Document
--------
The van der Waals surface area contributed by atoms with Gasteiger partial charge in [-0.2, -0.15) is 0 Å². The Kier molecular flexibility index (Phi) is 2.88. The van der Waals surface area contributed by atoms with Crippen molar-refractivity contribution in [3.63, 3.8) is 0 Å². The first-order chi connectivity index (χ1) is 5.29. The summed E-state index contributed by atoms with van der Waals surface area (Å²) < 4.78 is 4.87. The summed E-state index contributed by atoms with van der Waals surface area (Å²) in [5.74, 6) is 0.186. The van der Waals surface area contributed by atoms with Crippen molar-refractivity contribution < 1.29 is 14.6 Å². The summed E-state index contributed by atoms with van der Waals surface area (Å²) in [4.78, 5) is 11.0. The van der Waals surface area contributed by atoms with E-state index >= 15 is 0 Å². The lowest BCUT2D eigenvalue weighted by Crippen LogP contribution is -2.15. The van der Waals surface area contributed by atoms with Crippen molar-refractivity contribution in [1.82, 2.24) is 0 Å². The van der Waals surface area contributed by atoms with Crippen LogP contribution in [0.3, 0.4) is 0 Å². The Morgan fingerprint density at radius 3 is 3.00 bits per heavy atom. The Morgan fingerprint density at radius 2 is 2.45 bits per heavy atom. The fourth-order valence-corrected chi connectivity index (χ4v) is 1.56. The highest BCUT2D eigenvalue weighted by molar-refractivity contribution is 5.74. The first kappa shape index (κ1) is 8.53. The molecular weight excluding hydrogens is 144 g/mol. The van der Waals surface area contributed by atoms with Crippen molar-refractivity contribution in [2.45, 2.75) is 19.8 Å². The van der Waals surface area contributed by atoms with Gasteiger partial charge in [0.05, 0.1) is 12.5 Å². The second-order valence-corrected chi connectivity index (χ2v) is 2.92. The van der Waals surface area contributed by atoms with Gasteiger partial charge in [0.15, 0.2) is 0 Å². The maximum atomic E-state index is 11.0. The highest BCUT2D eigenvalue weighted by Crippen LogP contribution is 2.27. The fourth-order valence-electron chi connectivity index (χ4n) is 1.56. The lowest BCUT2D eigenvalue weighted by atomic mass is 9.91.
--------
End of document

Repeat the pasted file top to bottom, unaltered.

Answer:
The van der Waals surface area contributed by atoms with Gasteiger partial charge in [-0.2, -0.15) is 0 Å². The Kier molecular flexibility index (Phi) is 2.88. The van der Waals surface area contributed by atoms with Crippen molar-refractivity contribution in [3.63, 3.8) is 0 Å². The first-order chi connectivity index (χ1) is 5.29. The summed E-state index contributed by atoms with van der Waals surface area (Å²) < 4.78 is 4.87. The summed E-state index contributed by atoms with van der Waals surface area (Å²) in [5.74, 6) is 0.186. The van der Waals surface area contributed by atoms with Crippen molar-refractivity contribution < 1.29 is 14.6 Å². The summed E-state index contributed by atoms with van der Waals surface area (Å²) in [4.78, 5) is 11.0. The van der Waals surface area contributed by atoms with E-state index >= 15 is 0 Å². The lowest BCUT2D eigenvalue weighted by Crippen LogP contribution is -2.15. The van der Waals surface area contributed by atoms with Crippen molar-refractivity contribution in [1.82, 2.24) is 0 Å². The van der Waals surface area contributed by atoms with Crippen LogP contribution in [0.3, 0.4) is 0 Å². The Morgan fingerprint density at radius 3 is 3.00 bits per heavy atom. The Morgan fingerprint density at radius 2 is 2.45 bits per heavy atom. The fourth-order valence-corrected chi connectivity index (χ4v) is 1.56. The highest BCUT2D eigenvalue weighted by molar-refractivity contribution is 5.74. The first kappa shape index (κ1) is 8.53. The molecular weight excluding hydrogens is 144 g/mol. The van der Waals surface area contributed by atoms with Crippen molar-refractivity contribution in [2.45, 2.75) is 19.8 Å². The van der Waals surface area contributed by atoms with Gasteiger partial charge in [0.05, 0.1) is 12.5 Å². The second-order valence-corrected chi connectivity index (χ2v) is 2.92. The van der Waals surface area contributed by atoms with Gasteiger partial charge in [0.15, 0.2) is 0 Å². The maximum atomic E-state index is 11.0. The highest BCUT2D eigenvalue weighted by Crippen LogP contribution is 2.27. The fourth-order valence-electron chi connectivity index (χ4n) is 1.56. The lowest BCUT2D eigenvalue weighted by atomic mass is 9.91.